Refusing Vaccinations and Transfusions
Some religions do have core beliefs that are opposed to elements of medical science, independent of the current political climate. For example, Christian Scientists do sometimes oppose vaccinations, Grabenstein said. And members of the Jehovah’s Witnesses have long opposed blood transfusions.
Dr. Amy Baxter, an Atlanta pediatrician, told Healthline that this belief can be very dangerous. African-American patients are at greater risk for sickle cell anemia, she said, and many African Americans are also Jehovah’s Witnesses. “This is one we run into all the time in the emergency department,” she said. “Sometimes patients will auto-donate before surgeries, but sickle cell patients don’t have blood to do that when they need transfusions.”
Dr. Amesh Adalja, a biosecurity expert and critical care professor at the University of Pittsburgh Medical Center, has been in situations where patients decline blood transfusions. “It comes to the point sometimes where you have to ask the person to think about their commitment they have to their religious beliefs,” he told Healthline. “I have heard of instances were religious readers come in and absolve them to allow them [to have the treatment].”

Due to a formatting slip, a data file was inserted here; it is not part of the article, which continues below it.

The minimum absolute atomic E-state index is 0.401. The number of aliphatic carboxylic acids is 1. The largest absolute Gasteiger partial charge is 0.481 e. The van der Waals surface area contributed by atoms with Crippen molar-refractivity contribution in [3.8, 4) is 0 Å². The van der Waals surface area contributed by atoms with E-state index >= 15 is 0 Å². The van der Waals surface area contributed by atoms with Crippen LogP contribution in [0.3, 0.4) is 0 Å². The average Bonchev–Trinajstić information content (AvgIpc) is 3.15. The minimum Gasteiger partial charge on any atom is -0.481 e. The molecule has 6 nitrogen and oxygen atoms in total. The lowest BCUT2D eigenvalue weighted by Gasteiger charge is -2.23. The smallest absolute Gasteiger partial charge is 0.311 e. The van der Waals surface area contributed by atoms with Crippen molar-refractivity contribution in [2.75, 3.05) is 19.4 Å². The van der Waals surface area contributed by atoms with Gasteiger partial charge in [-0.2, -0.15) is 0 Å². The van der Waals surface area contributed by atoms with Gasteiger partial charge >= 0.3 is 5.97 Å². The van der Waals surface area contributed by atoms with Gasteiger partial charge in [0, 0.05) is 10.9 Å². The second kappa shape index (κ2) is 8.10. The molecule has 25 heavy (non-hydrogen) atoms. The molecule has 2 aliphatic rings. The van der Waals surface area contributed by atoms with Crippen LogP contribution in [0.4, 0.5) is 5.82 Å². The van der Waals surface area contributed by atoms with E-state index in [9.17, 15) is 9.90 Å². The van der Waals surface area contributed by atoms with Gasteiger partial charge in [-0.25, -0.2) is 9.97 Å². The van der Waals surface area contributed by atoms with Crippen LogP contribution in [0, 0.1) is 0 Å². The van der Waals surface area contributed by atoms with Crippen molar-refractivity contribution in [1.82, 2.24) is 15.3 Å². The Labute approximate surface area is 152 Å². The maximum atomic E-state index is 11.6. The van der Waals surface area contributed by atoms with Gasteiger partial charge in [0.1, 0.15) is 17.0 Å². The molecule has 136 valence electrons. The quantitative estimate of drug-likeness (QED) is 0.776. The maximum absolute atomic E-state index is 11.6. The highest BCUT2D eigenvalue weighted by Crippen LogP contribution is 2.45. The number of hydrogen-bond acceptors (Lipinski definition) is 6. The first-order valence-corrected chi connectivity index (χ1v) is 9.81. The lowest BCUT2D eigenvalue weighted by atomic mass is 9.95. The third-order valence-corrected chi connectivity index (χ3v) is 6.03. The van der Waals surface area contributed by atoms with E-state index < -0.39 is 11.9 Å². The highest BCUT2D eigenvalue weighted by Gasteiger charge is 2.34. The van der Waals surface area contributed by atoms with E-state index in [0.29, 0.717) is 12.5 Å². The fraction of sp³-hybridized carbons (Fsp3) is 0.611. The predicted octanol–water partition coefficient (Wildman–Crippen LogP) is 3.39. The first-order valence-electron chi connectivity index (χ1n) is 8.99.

A movement against childhood vaccinations is also surfacing in the U.S. and parts of Europe, and Adalja said that opposing immunizations on religious grounds “is something that gains traction and disarms physicians and public health officials.”
He noted that some U.S. states are closing loopholes that allow for vaccine exemptions for children attending public schools. Still, cases of vaccine-preventable whooping cough have reached "epidemic" proportions in some states, including California.
The Battle Over Birth Control
David Ley, Ph.D., a New Mexico psychologist and author of the book The Myth of Sex Addiction, told Healthline that moralistic views of sex, which are not based on science, are fueled by the fact that sex education is barely taught in medical school, and even less so in training for psychologists. The result is an acceptance of those who aim to control sexual behavior. But sex is normal, he argues, and is different for everyone.